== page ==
I felt myself liking the daughter less as the movie went on. She starts strong; some of the best scenes that I liked showing the loving father-daughter bond are early. Plus she’s really cute in the beginning, and then she gets her hair cut short like a boy. It’s amazing what an adverse effect that almost always has on an attractive girl.
As the story develops, I became more uncomfortable with her irrational, impulsive, erratic, irresponsible, sometimes cruel, borderline crazy streak. I know teenagers can be bad like that, and I know it’s understandable she’s going to react against her father bringing three new people into their household without consulting her, but her behavior goes beyond that.
And it’s also disturbing that some of her worst behavior seems to elicit a certain amount of admiration from other characters, like “Yeah, it’s kind of bad, but at the same time, you gotta love her spunk!” Whereas I thought a lot of her reckless and inconsiderate behavior was more unambiguously bad.
Maybe what I found least satisfying about the movie are the unrealistic elements. One being the aforementioned underreaction to the daughter’s antics. The girlfriend gets that there’s something wrong with her, but mostly her actions don’t have the kind of adverse consequences for her that you’d expect.
It’s also odd that law enforcement is so conspicuously absent. This guy shoots at construction workers to scare them off the island, knocks down houses, threatens the developer with physical violence, etc., and he’s treated as an admirable if out of touch curmudgeon fighting for what he believes in, when in real life he’d presumably be in jail.
The ending too sacrifices realism for dramatic effect. When the daughter finds her father has died in his sleep, she burns the house down and sets off into the world alone to start her adult life.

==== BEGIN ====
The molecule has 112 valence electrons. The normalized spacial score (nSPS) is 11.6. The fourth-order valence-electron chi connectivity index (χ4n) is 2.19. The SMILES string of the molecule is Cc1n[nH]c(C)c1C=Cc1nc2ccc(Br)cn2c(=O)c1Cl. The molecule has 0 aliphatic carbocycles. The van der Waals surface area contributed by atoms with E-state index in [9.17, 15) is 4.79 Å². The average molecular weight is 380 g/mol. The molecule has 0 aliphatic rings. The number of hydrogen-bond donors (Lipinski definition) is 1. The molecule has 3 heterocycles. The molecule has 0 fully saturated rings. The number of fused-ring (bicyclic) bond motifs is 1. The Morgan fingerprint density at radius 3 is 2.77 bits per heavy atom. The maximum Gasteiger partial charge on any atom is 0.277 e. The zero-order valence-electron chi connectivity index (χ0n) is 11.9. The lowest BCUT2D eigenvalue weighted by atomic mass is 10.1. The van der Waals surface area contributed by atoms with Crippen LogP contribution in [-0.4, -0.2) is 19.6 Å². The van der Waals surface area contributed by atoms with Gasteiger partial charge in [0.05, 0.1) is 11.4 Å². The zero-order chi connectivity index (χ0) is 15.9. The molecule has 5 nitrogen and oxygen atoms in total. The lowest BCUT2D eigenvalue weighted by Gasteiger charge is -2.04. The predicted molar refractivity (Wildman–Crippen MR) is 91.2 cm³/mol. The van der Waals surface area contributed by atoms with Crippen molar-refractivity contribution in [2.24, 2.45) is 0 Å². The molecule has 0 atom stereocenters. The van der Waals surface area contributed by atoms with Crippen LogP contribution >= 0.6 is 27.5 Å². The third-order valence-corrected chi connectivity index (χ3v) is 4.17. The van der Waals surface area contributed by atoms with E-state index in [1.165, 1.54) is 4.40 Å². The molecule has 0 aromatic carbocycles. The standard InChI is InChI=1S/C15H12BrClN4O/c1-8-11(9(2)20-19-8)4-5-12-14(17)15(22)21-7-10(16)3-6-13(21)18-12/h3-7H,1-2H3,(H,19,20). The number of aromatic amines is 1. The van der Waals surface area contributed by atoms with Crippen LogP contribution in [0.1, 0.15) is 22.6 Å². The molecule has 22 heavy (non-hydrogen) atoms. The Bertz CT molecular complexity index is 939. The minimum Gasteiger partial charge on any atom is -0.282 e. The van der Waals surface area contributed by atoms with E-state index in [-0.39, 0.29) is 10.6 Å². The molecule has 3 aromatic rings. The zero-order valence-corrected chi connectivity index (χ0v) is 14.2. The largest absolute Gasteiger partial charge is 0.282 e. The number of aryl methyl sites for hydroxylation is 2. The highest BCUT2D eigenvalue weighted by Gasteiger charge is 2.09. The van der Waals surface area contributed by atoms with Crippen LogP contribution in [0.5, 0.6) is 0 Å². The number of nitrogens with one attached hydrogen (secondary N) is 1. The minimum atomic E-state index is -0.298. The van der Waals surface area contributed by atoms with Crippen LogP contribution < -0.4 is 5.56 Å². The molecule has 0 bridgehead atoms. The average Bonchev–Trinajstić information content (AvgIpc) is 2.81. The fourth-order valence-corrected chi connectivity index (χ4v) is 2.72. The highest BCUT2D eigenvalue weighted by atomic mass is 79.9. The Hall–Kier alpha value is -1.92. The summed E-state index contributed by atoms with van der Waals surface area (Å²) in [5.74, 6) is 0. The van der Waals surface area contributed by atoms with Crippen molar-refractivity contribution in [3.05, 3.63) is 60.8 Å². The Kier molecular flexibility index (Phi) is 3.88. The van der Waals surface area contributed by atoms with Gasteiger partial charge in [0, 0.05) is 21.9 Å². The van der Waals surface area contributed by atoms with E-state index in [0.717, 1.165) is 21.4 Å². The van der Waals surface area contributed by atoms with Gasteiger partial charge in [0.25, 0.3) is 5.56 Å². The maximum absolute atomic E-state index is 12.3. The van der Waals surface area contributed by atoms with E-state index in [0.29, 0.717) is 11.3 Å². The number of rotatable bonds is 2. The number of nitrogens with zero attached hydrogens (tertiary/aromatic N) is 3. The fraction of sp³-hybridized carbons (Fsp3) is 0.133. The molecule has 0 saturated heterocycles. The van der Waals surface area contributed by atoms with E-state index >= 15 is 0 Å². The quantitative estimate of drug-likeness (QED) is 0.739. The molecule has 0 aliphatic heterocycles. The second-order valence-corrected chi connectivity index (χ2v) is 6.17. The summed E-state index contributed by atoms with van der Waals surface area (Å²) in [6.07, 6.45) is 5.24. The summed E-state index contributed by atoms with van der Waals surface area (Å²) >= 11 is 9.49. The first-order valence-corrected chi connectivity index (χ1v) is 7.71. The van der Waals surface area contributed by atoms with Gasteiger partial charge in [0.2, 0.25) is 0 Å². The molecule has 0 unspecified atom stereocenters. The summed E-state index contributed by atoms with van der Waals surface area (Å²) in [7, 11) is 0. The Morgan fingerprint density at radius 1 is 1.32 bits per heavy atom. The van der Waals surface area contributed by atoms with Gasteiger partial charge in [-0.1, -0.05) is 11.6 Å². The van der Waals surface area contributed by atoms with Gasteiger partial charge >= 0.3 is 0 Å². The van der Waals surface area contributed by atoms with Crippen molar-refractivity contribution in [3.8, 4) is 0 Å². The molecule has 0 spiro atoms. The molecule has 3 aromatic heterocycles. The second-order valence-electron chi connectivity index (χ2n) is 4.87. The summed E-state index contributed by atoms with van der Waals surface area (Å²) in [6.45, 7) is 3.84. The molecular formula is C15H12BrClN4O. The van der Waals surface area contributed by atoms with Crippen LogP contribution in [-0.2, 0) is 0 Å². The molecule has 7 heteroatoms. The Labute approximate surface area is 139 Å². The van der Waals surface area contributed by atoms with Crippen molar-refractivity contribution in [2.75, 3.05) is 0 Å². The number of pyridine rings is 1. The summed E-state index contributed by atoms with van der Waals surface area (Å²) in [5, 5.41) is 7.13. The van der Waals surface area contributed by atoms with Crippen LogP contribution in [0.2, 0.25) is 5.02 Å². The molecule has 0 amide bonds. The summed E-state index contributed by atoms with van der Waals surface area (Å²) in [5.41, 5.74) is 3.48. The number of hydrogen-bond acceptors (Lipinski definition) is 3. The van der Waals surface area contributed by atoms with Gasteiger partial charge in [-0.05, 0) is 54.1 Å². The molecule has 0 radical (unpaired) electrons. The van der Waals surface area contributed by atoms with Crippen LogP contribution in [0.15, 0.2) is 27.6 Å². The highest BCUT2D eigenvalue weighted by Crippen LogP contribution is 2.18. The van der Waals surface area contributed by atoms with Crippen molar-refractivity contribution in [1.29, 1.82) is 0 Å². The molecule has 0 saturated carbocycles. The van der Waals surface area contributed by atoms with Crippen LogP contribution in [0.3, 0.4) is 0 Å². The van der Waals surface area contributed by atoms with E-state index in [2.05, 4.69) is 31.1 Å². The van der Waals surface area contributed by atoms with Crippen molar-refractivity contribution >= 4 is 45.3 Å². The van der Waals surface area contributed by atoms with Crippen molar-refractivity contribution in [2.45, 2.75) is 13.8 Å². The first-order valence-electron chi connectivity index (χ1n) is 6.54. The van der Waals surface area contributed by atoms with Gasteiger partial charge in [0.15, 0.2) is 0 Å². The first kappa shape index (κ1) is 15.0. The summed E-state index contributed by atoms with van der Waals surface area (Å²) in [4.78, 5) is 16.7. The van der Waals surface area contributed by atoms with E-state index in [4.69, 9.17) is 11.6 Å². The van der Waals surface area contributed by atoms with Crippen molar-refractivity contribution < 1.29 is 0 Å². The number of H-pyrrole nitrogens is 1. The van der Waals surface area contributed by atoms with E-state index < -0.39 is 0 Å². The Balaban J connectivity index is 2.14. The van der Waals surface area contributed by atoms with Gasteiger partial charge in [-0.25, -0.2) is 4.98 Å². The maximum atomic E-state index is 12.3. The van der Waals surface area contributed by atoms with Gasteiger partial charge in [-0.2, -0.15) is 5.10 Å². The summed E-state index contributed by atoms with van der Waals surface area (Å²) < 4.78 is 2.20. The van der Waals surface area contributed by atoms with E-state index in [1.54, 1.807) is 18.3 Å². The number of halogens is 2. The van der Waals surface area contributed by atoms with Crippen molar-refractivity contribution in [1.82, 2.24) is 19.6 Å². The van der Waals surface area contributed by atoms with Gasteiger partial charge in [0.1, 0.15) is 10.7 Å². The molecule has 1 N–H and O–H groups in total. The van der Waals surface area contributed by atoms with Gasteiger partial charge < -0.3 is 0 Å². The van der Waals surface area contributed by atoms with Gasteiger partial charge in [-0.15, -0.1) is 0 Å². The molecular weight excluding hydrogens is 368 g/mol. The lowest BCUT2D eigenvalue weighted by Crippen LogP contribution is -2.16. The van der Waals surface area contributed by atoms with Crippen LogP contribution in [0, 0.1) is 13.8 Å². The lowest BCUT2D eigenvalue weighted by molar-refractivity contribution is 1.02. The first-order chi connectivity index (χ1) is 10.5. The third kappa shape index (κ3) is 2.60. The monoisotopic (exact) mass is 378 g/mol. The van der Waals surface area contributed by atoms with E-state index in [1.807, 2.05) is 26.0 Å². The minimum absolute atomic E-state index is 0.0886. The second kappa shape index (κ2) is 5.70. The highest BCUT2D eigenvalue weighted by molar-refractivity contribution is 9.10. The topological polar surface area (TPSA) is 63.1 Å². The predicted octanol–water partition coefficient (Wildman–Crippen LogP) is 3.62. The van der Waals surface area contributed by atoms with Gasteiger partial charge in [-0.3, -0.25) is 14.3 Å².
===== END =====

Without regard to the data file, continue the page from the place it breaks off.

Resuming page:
OK, but let’s think about this. Would she really not first take what she most values out of the house? Money? Important documents? Photos or other items of sentimental value? Heck, how about an overnight bag? They want to make it this grand impulsive gesture, but could even she be that imprudent and irresponsible?
And are there really no consequences to her burning down a house with a body in it? No one who will think that maybe that needs to be investigated and she needs to be questioned?
Overall I’d say The Ballad of Jack and Rose is an average to above average movie. I think of it as kind of like Forty Shades of Blue. It’s nothing great, but it’s a chance to spend some time with psychologically intriguing people and speculate about them and their relationships.
Now I want to go off on a quick tangent. One review I read criticized the movie for having some painfully obvious symbolism, such as a snake going into a hole in the wall in a room where people are having sex.
I confess, as “obvious” as that is, I didn’t notice it at the time. But that’s because I’m not looking for it.
In most cases, I don’t understand the point of symbolism. I don’t mean I don’t understand that a snake going into a hole can in some sense correspond to a penis going into a vagina; what I mean is I don’t understand the purpose of its presence. What do I learn about these characters, what’s better about the movie, if while certain action is going on, there’s something else that somehow represents it or corresponds to it happening at the same time?
In real life it wouldn’t hold any interest for me, because I’d recognize it as an irrelevant coincidence that there was a snake going into a hole at the same time people were having sex. But when instead it’s inserted intentionally in a work of fiction for artistic reasons, what is the appropriate reaction? Why is it there; why should I care it’s there?
Is there no point at all besides as an intellectual exercise? Is it like asking what “purpose” a word search puzzle or a crossword puzzle serves? (None, except they can be fun or intellectually stimulating as challenges.) Is that why “obvious” symbolism is bad, because you get no sense of accomplishment from spotting it?
I’m definitely not in tune with this stuff when I’m watching a movie, but for the most part my position is, “Why should I be?”